“Brooklyn Nine-Nine” review: “Pontiac Bandit”


I’m surprised Doyle still has his butt cast from the Christmas episode. When he ended up in it, after being shot protecting Rosa, I thought it was just going to be a sight gag for cheap butt jokes and everything would just reset after the holiday break. Nice to see some continuity, I suppose. Especially in the name of good physical comedy, as Doyle struggled to work in the office as normal with his extender arm, scooter, et al. This comes much to the chagrin of everyone else in the 99 (and Holt’s foot), who try their best to be nice to the recovering hero by tolerating his awful food choices and general Doyle-ness. Although you’d think Rosa would be the most grateful, since he saved her life and all.

But she was busy partnering with Jake, as the two pursued their nemesis the Pontiac Bandit. They get help from funny guest star Craig Robinson as a Fievel Goes West-loving crook who’s attracted to Rosa (aren’t we all?). She has become a more well-rounded character since earlier in the season, and there was some nice stuff here with Stephanie Beatriz and Andy Samberg involving a pact Jake breaks during the case involving 1,000 (2,000?) pushups. We learn the two were classmates at the police academy. Was that ever mentioned before? Maybe. Anyway, we get some good stuff with Robinson’s character, Doug Judy, taking the detectives to who they believe is the nefarious car thief. The endeavor leads to the two posing as Judy’s personal assistant and girlfriend, respectively, for his sweet, clueless mom, and then to Jake donning an all-white, Steve Harvey-esque ensemble in which Judy’s dad died. Jake’s dogged pursuit of the Bandit and his dishonoring of his deal with Rosa leads to them getting fooled by Judy, who’s revealed to be the actual Pontiac Bandit, not the British-Asian guy he described.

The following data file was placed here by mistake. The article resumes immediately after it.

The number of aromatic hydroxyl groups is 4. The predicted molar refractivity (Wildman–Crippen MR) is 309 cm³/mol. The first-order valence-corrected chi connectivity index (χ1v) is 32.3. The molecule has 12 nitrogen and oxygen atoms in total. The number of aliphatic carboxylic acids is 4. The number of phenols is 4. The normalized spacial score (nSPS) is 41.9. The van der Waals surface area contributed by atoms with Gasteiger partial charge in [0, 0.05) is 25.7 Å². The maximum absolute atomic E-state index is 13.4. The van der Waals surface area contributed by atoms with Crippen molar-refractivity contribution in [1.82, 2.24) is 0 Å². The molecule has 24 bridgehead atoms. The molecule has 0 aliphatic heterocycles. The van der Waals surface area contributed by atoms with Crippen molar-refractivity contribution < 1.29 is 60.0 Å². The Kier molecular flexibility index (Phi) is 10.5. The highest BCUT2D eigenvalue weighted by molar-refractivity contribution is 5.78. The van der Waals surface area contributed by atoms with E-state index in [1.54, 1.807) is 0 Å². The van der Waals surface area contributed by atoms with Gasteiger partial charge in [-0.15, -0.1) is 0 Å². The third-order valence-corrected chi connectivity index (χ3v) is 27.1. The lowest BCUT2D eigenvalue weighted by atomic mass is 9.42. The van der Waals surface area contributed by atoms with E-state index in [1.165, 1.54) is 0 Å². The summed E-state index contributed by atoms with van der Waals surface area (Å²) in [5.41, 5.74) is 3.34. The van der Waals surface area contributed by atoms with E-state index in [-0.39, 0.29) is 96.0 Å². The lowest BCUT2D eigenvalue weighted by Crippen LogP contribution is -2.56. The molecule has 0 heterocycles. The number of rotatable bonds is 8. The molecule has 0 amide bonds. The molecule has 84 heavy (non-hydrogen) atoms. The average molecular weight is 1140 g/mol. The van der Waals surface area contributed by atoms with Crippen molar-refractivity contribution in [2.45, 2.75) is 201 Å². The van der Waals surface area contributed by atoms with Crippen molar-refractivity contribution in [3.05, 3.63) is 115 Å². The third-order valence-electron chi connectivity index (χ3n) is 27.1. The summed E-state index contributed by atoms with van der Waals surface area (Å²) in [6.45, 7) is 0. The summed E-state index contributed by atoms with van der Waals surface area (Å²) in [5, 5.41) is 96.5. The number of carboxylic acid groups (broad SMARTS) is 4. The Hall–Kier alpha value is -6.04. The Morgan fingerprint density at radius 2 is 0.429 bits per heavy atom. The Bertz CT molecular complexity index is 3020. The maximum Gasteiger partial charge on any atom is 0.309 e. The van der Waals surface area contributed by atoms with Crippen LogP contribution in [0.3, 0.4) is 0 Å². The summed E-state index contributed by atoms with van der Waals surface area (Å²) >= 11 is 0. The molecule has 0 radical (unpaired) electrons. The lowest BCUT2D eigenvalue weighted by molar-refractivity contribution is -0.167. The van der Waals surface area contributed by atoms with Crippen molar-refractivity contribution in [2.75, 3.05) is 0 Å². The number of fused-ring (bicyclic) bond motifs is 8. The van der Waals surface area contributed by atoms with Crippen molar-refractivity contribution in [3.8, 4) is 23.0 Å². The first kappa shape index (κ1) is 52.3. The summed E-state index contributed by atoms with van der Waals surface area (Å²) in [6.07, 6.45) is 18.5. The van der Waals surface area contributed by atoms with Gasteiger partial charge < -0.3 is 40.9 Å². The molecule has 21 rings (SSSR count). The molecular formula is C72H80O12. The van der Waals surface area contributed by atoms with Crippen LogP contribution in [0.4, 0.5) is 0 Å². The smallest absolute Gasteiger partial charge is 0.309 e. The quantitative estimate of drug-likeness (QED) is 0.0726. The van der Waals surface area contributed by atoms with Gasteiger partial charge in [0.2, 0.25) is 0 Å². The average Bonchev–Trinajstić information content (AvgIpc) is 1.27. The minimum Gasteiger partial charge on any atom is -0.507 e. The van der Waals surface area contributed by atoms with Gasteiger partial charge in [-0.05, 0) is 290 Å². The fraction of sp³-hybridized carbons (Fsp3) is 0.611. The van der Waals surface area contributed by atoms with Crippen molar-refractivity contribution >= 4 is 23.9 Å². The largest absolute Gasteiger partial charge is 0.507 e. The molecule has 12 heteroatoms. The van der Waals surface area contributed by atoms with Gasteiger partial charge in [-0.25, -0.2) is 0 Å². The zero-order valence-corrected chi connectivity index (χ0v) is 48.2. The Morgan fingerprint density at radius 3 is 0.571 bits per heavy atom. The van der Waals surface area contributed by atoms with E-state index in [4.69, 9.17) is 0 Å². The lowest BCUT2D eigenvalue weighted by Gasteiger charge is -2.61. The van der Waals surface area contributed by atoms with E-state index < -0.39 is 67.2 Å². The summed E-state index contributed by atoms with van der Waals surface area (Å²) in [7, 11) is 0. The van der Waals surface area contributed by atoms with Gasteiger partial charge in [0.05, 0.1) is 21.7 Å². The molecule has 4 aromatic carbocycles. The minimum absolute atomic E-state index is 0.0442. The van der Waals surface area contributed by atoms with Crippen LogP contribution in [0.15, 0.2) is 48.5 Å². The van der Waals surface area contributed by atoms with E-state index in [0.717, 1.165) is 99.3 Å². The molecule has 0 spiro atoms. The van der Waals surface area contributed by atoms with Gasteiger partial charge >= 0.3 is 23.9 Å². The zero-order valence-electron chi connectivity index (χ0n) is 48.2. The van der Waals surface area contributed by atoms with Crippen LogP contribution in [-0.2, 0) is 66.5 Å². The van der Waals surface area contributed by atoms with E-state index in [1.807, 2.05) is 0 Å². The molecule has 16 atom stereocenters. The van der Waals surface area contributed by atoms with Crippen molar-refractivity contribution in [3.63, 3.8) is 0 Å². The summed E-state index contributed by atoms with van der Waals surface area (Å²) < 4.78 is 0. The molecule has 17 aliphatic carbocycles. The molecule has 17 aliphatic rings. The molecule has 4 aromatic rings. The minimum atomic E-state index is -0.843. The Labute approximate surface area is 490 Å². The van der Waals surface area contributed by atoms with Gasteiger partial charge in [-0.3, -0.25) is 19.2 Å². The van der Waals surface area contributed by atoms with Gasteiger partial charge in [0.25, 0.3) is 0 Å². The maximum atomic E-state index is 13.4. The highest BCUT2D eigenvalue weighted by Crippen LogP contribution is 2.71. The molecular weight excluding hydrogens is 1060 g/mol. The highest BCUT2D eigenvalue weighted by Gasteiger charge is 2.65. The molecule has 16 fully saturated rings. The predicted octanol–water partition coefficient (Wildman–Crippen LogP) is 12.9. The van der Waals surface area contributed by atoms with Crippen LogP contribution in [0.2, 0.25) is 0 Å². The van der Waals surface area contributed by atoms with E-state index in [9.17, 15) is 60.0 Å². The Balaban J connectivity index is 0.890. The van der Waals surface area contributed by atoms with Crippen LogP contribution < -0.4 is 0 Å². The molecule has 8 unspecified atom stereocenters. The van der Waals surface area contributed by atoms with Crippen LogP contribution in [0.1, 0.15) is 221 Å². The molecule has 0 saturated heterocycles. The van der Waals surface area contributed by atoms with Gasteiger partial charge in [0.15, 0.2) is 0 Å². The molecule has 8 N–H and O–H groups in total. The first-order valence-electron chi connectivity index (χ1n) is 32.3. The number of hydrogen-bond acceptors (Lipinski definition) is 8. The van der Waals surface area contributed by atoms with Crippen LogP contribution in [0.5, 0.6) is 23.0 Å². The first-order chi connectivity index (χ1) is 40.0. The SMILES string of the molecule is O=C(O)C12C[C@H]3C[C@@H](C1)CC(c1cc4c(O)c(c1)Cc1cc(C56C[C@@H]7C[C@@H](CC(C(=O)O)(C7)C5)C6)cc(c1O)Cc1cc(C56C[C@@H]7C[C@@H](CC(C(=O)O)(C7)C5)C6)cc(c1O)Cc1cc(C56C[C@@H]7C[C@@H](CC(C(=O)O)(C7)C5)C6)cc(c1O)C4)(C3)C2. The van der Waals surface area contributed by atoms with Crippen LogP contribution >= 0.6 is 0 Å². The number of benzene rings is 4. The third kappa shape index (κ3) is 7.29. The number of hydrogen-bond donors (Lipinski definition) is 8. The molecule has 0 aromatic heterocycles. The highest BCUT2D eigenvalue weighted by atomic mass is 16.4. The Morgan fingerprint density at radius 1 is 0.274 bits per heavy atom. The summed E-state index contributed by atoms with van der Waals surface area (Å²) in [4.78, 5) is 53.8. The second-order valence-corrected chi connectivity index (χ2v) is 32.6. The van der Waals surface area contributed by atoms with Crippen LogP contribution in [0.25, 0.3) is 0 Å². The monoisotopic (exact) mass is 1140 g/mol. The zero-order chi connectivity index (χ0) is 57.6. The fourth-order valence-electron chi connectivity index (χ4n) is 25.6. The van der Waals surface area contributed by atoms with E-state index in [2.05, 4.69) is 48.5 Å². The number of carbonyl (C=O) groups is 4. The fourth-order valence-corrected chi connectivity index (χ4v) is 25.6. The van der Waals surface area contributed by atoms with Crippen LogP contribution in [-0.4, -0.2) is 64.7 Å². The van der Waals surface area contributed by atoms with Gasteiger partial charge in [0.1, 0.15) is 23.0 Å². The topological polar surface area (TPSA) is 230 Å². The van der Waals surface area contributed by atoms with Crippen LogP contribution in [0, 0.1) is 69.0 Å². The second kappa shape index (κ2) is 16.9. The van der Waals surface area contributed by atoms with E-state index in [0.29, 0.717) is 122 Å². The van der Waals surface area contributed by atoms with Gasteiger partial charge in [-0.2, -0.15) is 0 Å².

It seems that this is pretty much what Jake does on this show. He does something dumb, messes things up, learns his lesson and tries to make amends, one push-up at a time. If it’s funny, like it was for the most part here, it can work. For the most part. If things end with Jake paying for being a jerk or being reduced to a low-status situation, that’s okay with me. If it’s funny. The character, as I’ve mentioned in reviews before, is not very original, so it all falls on Andy Samberg’s performance which, toned down like it has been since the start of this show, can be very funny.

Since the show is practically Parks and Recreation with cops, this is a group that hurts but still cares about each other. Doyle’s hurt feelings from realizing he came back to work too early and everyone’s hiding from him leads to his being presented with two pups Holt and his hubby need to give a home to. Doyle has companions who can handle his lunches, or adventures in diarrhea as some might call them.

Overall, a pretty good episode. Very little Gina. Which is always welcome.